About a month ago IoT Makers Israel published a challenge I really enjoyed. The challenge was sponsored by Adafruit and the goal was to make a fun project using an Adafruit board. I really love creative challenges! So, I tried to come up with an idea for a fun project while exploring the capabilities of my board.
If you are not familiar with CircuitPython - it is a version of the Python programming language designed to simplify experimenting and learning to program on low-cost microcontroller boards.
The board I used for the challenge is Adafruit Circuit Playground Express. It supports CircuitPython out of the box and includes many sensors, RGB LEDs, and a small speaker:
This board has 7 pads that can act as capacitive touch inputs and I decided to use them for the challenge.
I had many ideas and I even started making one:
Due to COVID19, every public place had been closed and my gym was one of them. I wanted to enjoy exercising at home, so I made a game with the board: I defined 4 colors for the NeoPixels and whenever the NeoPixels turned on, I had to press a certain capacitive touch pad according to the color. I connected pieces of aluminum foil to the touch pads using alligator clips and made a platform for each of them with its matching color:
I found many ways to exercise with this game, such as placing them at a distance and running to press the right color. But when I finished this project, I felt it wasn’t as exciting as I thought it would be and I knew I could do better. It did help me experiment with the capacitive touch pads and then it struck me –
Could I create a big piano like in the piano scene from the movie ‘Big’?
I was very excited about this new idea, but I had two problems: First, I don’t know how to play the piano. Second, CircuitPython represents notes as frequencies, and I didn't know how to convert between the two.
I found 2 solutions:
- Standalone version using the method explained in this blog post by Uri Shaked to convert note names into frequencies.
- Use the board as a MIDI controller, so it sends the notes to the computer, and the computer will synthesize the sound and play it on the computer's speakers.
I decided to try the second option and used Adafruit’s documentation to understand how to use the board as a MIDI controller.
I learned that I had to use an external service to achieve the desired functionality, because it turns out that simply connecting the board to the computer and sending MIDI messages does not make it play the actual sound.
‘MIDI messages between different USB devices are not automatically forwarded by the operating system. An application is required to forward or route the messages.’ (MIDI routing)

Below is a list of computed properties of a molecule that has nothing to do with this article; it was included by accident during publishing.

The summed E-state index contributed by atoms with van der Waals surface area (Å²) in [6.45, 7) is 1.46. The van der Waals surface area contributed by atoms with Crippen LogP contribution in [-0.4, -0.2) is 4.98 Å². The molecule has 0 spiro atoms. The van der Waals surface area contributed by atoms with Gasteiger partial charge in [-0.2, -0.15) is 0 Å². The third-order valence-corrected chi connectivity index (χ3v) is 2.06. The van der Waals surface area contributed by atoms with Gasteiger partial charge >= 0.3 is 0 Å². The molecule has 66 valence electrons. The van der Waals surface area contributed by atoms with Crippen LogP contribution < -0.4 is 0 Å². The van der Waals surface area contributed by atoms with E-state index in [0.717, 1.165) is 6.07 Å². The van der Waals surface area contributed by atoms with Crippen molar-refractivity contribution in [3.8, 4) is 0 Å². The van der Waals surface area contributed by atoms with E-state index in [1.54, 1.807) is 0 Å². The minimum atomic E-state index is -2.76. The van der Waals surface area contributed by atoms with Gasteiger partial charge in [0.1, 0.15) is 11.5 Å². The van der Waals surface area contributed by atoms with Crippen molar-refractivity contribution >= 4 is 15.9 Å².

And as I mentioned before, the board has 7 capacitive touch pads, but I needed 12 notes to play the song from the movie, so I used a second board. I connected each board to a different computer, because I couldn’t make the boards work on the same computer at the same time.
Good programmers don't like reinventing the wheel, and luckily I found a code example that did exactly what I needed with just a few tweaks. The more challenging part was to figure out how to put everything together:
- I downloaded the Adafruit Libraries, extracted the library Zip file and copied a directory called 'adafruit_midi' onto the CPX CIRCUITPY drive in a directory called /lib.
- I copied their code from ‘cpx-expressive-midi-controller.py’ into the code.py file.
- I repeated the first 2 steps on my second board, and I made a small change in the code.py file - I set the value of the variable midi_note_C4 (line 53) to 48 instead of 60, because in the documentation they mentioned that the ‘jump’ between the octaves in the keyboard is 12.
- For the application part, I used Pianu, which gave me the ability to convert the MIDI messages from my board into piano sounds, and also visualize them on a virtual piano keyboard.
As a nice bonus, they also have tutorials for different songs and I found ‘Heart and Soul’, which is the song Tom Hanks played in the movie! So, it solved my other issue as well! 😊
From Capacitive Pads to a Huge Floor Piano
The next step was to create a ‘body’ for the piano and connect it to the capacitive touch pads of the Circuit Playground Express boards.
I had a white foam board, a black marker and metal skewers. I used alligator clips to connect the capacitive touch pads to the metal skewers.
After measuring, painting and carefully inserting the skewers to the foam board, I noticed that I didn't even need to touch the metal skewers for the board to detect my presses. It was sensitive enough to detect a press through the foam board, which was great as it let me hide them inside the piano!
The capacitive touch pads were a bit too sensitive, so I had to make sure the alligator clips didn’t touch each other, and I placed the piano and the boards on a thick foam surface to keep them from affecting each other.
And that was it! I had a working DiY Piano 😊
For those of you who are curious - The prize I won is PyPortal Pynt. Another great board from Adafruit, that I can’t wait to use 😊
Thank you IoT Makers Israel for this great challenge!